A country that reversed a narrative of poverty

The pandemic’s effects have put a spotlight on the resiliency of Bangladesh and its ability to shake off a stereotype as a “basket case” country a half century ago.

AP
Muslims offer prayers inside the Baitul Mukarram Mosque in Dhaka, Bangladesh, Friday, May 14.

When former Beatles guitarist George Harrison organized the world’s first rock ’n’ roll benefit concert in 1971, it was to aid one of the world’s poorest countries. Nearly independent, Bangladesh was so poor that Henry Kissinger, then U.S. secretary of state, called it “a basket case,” implying beyond hope. While the aid concert did raise some $12 million, it also fueled a stereotype of the world’s poorest countries as chronic victims.

Fifty years later, the distilling effects of the pandemic have revealed a wholly hopeful Bangladesh, one that gives caution to writing off any place – or person – as terminally destitute.

In May, for the first time, Bangladesh’s average income earned per person was larger than India’s. Just 14 years ago, it was half of its larger South Asian neighbor. In fact, its income grew 9% during COVID-19 while India’s shrank. It now claims to be the fastest-growing economy in Asia, with a stable currency and stock market.

Despite a vulnerability to cyclones, an often-unstable democracy, and high durniti (“ill practice,” meaning corruption), Bangladesh has rewritten the rules of prosperity. Its microfinance institutions like Grameen Bank have fed an entrepreneurial culture. It has cut infant mortality and illiteracy while boosting exports with industries such as textiles. Before the pandemic, it was able to cut the poverty rate by half in just 15 years. The United Nations says Bangladesh’s social development is “phenomenal.” In the coming decade, the country is projected to have the world’s 28th largest economy.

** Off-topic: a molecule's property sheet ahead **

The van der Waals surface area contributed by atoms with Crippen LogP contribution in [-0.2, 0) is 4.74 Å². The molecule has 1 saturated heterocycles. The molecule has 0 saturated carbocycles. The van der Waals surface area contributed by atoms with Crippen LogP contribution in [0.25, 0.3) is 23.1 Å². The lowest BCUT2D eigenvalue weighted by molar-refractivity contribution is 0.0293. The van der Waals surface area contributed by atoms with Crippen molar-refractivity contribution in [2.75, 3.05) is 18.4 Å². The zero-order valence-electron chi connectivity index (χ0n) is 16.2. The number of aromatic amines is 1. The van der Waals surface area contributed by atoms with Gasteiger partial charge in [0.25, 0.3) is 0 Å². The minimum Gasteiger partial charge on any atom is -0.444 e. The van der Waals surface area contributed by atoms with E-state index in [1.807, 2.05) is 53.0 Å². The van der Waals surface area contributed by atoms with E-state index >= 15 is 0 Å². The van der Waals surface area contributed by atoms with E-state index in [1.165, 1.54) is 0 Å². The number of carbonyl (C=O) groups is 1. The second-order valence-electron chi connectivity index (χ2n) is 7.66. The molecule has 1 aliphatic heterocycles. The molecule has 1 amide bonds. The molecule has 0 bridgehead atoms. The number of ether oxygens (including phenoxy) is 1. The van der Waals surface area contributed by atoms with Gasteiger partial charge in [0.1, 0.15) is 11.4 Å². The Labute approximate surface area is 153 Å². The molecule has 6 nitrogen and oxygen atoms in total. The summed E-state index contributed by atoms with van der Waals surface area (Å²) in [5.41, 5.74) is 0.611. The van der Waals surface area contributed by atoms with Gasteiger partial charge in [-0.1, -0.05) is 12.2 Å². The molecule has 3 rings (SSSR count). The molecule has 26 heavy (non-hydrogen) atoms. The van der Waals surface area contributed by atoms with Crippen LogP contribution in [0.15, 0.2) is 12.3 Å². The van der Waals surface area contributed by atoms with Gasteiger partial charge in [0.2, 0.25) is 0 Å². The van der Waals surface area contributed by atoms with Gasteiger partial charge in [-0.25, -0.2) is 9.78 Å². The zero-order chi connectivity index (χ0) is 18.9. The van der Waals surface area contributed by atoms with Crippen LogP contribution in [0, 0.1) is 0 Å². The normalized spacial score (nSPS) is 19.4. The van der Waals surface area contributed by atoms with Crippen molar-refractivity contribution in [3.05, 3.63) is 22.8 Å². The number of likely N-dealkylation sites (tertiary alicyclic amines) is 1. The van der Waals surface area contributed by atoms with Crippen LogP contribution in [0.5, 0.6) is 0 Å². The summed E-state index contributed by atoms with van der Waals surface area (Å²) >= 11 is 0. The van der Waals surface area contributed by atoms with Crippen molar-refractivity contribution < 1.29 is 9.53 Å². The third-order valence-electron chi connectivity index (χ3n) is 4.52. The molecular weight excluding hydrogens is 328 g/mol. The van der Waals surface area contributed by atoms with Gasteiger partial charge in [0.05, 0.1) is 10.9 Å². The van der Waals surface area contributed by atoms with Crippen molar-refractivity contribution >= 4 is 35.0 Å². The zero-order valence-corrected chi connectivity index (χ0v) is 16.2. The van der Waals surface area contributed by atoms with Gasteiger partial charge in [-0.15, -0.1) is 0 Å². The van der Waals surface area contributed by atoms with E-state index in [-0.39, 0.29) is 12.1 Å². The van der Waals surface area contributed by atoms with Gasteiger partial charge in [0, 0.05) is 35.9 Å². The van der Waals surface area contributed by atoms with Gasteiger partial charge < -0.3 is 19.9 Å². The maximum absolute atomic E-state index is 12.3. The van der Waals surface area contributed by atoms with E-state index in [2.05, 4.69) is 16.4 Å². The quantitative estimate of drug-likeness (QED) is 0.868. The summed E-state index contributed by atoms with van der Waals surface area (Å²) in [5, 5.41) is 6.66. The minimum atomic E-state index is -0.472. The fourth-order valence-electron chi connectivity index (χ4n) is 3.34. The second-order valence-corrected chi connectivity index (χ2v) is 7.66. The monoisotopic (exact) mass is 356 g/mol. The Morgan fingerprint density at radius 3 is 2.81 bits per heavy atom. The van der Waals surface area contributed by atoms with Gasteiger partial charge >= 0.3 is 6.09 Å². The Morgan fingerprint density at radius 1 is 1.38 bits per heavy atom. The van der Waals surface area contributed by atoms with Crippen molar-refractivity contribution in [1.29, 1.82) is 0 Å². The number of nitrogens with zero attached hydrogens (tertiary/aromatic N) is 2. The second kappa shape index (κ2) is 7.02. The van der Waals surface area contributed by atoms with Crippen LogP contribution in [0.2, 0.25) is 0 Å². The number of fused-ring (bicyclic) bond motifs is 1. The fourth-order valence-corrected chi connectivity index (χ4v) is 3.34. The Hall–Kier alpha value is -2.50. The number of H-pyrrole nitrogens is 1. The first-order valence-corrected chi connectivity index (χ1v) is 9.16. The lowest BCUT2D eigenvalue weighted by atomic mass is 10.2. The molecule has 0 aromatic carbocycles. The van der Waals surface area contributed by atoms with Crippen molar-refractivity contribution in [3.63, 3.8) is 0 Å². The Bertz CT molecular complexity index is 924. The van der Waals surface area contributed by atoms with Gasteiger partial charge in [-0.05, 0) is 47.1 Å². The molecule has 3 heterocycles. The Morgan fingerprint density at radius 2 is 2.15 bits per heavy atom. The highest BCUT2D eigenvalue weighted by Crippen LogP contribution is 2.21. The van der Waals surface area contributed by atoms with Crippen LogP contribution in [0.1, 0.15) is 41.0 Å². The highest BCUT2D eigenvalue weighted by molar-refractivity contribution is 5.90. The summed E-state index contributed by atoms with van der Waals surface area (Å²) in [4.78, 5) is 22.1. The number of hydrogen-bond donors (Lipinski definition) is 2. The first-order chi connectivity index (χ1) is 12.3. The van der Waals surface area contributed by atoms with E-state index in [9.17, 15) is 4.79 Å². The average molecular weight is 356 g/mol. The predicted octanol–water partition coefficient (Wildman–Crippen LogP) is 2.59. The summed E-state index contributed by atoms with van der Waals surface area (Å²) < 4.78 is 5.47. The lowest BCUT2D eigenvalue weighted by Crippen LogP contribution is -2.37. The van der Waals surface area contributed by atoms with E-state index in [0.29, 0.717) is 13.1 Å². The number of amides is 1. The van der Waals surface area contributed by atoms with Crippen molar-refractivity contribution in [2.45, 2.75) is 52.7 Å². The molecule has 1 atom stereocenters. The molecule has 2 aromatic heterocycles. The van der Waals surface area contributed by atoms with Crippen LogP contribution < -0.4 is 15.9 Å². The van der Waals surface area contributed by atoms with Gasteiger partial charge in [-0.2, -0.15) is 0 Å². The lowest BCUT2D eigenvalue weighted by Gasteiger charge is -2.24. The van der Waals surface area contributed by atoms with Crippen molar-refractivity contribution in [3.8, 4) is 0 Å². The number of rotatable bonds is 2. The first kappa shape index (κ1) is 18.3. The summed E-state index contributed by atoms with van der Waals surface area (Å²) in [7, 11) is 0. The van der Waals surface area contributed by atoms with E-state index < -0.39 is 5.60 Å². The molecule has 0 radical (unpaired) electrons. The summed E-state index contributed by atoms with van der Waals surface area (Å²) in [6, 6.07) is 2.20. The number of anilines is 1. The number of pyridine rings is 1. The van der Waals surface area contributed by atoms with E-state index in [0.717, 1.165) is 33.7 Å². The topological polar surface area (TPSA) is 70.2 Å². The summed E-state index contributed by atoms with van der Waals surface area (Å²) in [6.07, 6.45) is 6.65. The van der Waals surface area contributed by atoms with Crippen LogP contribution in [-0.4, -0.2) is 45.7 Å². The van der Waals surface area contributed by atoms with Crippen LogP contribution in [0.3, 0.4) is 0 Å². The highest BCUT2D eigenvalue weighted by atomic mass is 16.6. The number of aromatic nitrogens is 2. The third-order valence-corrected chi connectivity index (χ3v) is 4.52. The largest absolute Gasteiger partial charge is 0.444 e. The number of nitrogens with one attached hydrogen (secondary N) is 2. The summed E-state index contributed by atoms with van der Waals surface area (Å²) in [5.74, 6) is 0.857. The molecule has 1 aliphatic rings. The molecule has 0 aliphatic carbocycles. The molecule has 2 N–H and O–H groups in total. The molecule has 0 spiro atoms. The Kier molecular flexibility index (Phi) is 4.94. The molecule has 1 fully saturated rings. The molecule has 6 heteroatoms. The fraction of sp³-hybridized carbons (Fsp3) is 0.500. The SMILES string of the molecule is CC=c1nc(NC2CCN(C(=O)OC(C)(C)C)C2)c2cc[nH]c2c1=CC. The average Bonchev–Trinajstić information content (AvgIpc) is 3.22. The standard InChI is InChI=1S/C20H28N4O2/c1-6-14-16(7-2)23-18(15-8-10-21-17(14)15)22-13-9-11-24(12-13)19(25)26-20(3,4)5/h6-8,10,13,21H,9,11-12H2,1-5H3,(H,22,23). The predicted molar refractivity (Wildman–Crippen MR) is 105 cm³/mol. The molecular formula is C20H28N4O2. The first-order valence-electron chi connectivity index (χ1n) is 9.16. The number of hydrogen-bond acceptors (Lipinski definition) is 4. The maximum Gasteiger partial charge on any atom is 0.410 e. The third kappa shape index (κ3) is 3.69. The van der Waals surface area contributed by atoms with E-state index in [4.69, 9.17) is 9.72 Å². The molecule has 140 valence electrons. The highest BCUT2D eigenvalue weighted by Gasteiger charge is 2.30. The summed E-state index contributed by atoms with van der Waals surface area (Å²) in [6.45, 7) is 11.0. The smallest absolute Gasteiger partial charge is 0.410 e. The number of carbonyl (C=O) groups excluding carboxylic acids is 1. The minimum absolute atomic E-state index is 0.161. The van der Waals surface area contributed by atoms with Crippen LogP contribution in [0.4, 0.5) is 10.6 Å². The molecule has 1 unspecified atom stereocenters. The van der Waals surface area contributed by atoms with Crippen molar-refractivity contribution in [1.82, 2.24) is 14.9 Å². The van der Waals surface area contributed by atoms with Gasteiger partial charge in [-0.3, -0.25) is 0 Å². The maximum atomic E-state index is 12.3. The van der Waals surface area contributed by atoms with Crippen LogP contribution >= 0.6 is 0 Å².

With a stereotype now reversed, Bangladesh is in a position to lift others. Last month, it came to the aid of Sri Lanka with a $200 million loan. No rock concert was needed. The financial aid was a reflection of a country that had been unwilling to accept a foreign narrative of perpetual poverty.

Any struggle against an imposed narrative starts with a new view of oneself. Or as Mr. Harrison wrote for the 1971 Concert for Bangladesh: “All things must pass / None of life’s strings can last.”

You've read  of  free articles. Subscribe to continue.

Give us your feedback

We want to hear, did we miss an angle we should have covered? Should we come back to this topic? Or just give us a rating for this story. We want to hear from you.

 

Dear Reader,

About a year ago, I happened upon this statement about the Monitor in the Harvard Business Review – under the charming heading of “do things that don’t interest you”:

“Many things that end up” being meaningful, writes social scientist Joseph Grenny, “have come from conference workshops, articles, or online videos that began as a chore and ended with an insight. My work in Kenya, for example, was heavily influenced by a Christian Science Monitor article I had forced myself to read 10 years earlier. Sometimes, we call things ‘boring’ simply because they lie outside the box we are currently in.”

If you were to come up with a punchline to a joke about the Monitor, that would probably be it. We’re seen as being global, fair, insightful, and perhaps a bit too earnest. We’re the bran muffin of journalism.

But you know what? We change lives. And I’m going to argue that we change lives precisely because we force open that too-small box that most human beings think they live in.

The Monitor is a peculiar little publication that’s hard for the world to figure out. We’re run by a church, but we’re not only for church members and we’re not about converting people. We’re known as being fair even as the world becomes as polarized as at any time since the newspaper’s founding in 1908.

We have a mission beyond circulation, we want to bridge divides. We’re about kicking down the door of thought everywhere and saying, “You are bigger and more capable than you realize. And we can prove it.”

If you’re looking for bran muffin journalism, you can subscribe to the Monitor for $15. You’ll get the Monitor Weekly magazine, the Monitor Daily email, and unlimited access to CSMonitor.com.